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From Chris Hostetter <>
Subject Re: Weird time results doing wildcard queries
Date Thu, 08 Sep 2005 22:40:17 GMT
: is if the query starts with a wildcard. In the case where it starts with a
: wildcard, lucene has no option but to linearly go over every term in the
: index to see if it matches your pattern. It must visit every singe term in

That would explain why the search itself takes a while, but not why
accessing the hits after the call to search would take a while.  note
where the timing code is in his example.

There are two possible explanations i can think of...

: >>It seems when I have a wilcard query like *abcd* vs weqrew*, the *abcd*
: query will always take longer to retrieve the documents even if they are of
: simular result sizes. We are talking a big difference 1 second vs 16. It is

1) How similar, and how many? ... If i remember correctly, the Hits
constructor does some work to pre-fetch the first 100 results.  So if you
are iterating over all of the results, the first 100 are free.  On the
101st iteration the prefetching method is called again to fetch N more (i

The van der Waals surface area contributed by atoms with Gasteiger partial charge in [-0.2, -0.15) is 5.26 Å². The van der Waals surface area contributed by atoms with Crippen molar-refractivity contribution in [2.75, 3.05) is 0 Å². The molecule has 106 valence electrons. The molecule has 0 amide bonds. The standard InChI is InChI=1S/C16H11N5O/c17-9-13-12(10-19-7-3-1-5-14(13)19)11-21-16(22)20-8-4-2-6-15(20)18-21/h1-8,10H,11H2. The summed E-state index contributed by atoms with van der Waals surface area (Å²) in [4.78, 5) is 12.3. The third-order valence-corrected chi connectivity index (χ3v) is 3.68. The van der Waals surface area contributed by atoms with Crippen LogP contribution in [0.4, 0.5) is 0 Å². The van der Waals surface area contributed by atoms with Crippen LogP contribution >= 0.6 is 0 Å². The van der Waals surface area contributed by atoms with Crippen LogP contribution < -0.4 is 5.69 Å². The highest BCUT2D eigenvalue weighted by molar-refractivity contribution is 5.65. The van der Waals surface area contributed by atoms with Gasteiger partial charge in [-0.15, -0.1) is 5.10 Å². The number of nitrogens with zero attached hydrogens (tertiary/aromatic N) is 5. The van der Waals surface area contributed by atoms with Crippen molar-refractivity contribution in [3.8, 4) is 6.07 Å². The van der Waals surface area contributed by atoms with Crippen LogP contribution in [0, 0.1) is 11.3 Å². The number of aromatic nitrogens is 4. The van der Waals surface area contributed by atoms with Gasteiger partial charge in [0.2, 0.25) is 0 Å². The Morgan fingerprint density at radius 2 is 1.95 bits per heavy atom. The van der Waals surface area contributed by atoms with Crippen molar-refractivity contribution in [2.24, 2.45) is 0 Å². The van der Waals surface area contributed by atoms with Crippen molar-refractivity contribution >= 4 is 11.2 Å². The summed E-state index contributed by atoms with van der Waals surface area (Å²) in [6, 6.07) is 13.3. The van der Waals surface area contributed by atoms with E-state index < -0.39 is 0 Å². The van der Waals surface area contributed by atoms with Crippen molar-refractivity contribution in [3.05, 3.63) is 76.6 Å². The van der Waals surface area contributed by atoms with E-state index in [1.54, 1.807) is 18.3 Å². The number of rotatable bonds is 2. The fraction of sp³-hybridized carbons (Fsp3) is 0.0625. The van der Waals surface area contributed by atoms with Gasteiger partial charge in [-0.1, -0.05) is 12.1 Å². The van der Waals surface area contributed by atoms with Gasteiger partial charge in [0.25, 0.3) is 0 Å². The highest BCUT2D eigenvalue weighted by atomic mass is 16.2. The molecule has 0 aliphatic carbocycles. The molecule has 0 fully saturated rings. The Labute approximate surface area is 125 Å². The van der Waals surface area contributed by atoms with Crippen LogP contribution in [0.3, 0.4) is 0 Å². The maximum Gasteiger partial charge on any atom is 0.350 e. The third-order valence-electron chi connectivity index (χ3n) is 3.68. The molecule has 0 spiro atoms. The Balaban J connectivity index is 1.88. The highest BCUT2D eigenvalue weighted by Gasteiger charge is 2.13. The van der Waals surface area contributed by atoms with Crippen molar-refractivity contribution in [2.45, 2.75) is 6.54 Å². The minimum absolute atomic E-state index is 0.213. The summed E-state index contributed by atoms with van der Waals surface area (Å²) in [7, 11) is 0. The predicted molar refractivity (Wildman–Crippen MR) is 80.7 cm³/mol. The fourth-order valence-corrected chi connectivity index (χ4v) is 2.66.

don't remember what N is off the top of my head.

what this means is that if you are only timing the method calls on Hits,
then the first 100 documents are free -- if one wildcard search returns 99
results, and the other returns 105 results, those numbers may not seemthat
different, but in the first case the code you are timing is accessing
nothing but memory, and in the second case it has to read from disk.

2) The second idea also requires you to answer a question" the number of
results returned for each query might be identicle, but are the
results themselves identical?

I'm guessing that either the documents from the "slow" case are either
much bigger (ie: larger stored fields) or the results from the fast case
are all documents that are "near" eachother on disk, so fetching back all
of hte stored fields would require less IO then if the results are stored
farther apart.  If i remember correctly, the stored fields of documents
are kept in order that the documents are added, so hypothetically, the
query you did was on a "name" field, and the documents were added to the
index in alphabetical order by "name" then by definition the results for
"weqrew*' will all be close together, while the results for "*abcd*" will
be spread out throughout the index.

an easy way to disprove that 2nd theory would be to change your timing
code to this and see what happens...

  Hits hits =;
  long startTime = System.currentTimeMillis();
  for (int i = 0; i < hits.length(); i++) {
     int id =;


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